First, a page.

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I'm creating a table indexing a lot of measurements, distributed in various files. In a different table, for a different type of data, I have used the absolute path to the data-file as a unique index. That has worked quite well.

However, when I now try to reproduce that setup in my new table, I get

mysql> alter table weights change column path path varchar(1000); ERROR 1071 (42000): Specified key was too long; max key length is 767 bytes

Which is odd, because the same column in my other table is characterized as:

| Field               | Type          | Null | Key | Default | Extra |
| path                | varchar(1000) | YES  | UNI | NULL    |       |

so, how did I circumvent this restriction last time? I should tell that I have reinstalled linux (& mySQL) since creating the first table, so it is likely that some default values have been changed without my knowledge.

When I start mySQL, the welcome message is:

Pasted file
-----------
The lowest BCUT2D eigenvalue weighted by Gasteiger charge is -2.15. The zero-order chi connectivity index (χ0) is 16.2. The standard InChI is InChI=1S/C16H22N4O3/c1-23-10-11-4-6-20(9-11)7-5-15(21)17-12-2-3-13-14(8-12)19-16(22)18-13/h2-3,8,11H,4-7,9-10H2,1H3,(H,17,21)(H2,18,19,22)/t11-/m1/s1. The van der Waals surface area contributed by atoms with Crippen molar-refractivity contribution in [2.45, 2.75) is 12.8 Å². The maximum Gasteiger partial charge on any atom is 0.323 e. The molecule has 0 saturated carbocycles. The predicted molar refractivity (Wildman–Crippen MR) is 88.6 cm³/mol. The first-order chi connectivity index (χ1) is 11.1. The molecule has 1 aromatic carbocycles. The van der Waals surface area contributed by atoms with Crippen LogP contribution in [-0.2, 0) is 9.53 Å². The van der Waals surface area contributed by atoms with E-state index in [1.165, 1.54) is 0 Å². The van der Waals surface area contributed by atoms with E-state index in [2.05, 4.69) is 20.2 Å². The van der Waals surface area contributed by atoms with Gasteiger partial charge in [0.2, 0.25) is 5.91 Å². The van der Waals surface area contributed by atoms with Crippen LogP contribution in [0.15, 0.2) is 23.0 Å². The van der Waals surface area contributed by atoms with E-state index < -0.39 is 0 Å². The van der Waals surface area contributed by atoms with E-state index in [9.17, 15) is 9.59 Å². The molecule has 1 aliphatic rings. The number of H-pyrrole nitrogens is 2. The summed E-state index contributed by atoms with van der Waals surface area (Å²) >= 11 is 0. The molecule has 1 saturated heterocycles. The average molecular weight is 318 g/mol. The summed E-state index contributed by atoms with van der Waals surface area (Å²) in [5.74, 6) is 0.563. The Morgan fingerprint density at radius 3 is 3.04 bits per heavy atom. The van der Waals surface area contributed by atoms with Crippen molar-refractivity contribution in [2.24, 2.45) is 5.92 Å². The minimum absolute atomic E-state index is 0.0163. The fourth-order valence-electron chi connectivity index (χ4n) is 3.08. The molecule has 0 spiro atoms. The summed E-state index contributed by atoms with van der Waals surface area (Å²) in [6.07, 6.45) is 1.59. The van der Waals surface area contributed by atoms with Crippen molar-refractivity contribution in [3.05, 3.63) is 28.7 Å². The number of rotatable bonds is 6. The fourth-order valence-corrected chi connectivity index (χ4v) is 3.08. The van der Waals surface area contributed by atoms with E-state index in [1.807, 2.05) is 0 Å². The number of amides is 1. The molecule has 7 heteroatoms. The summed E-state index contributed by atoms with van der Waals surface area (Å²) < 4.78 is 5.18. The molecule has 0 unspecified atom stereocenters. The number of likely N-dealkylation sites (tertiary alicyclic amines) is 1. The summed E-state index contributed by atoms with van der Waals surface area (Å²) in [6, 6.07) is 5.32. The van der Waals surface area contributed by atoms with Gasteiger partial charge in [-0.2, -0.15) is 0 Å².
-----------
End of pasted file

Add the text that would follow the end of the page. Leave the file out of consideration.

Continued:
Welcome to the MySQL monitor.  Commands end with ; or \g.
Your MySQL connection id is 128
Server version: 5.5.22-0ubuntu1 (Ubuntu)

when I have searched for previous answers, the general response seems to be along the lines of "well, that's just the way it is", but clearly it's not?

Thank you in advance :)

share|improve this question
good answers to this question can be found here: stackoverflow.com/questions/1814532/… –  Jeremy Goodell May 29 '12 at 15:20
I guess I plain don't understand those answers –  Kaare May 30 '12 at 7:05

1 Answer 1

Check the definition for the primary key - you may have used a partial prefix key index on the first table.

A better solution overall would be to use a hash of the file path as a primary key and store the file path itself in another column.

share|improve this answer
what's a "hash of the file path"? –  Kaare May 30 '12 at 6:58
@Kaare - Something like MD5 or SHA. Both PHP and MySQL have built in functions for hashing. See here for a explanation: en.wikipedia.org/wiki/Hash_function –  Eric Petroelje May 30 '12 at 12:34

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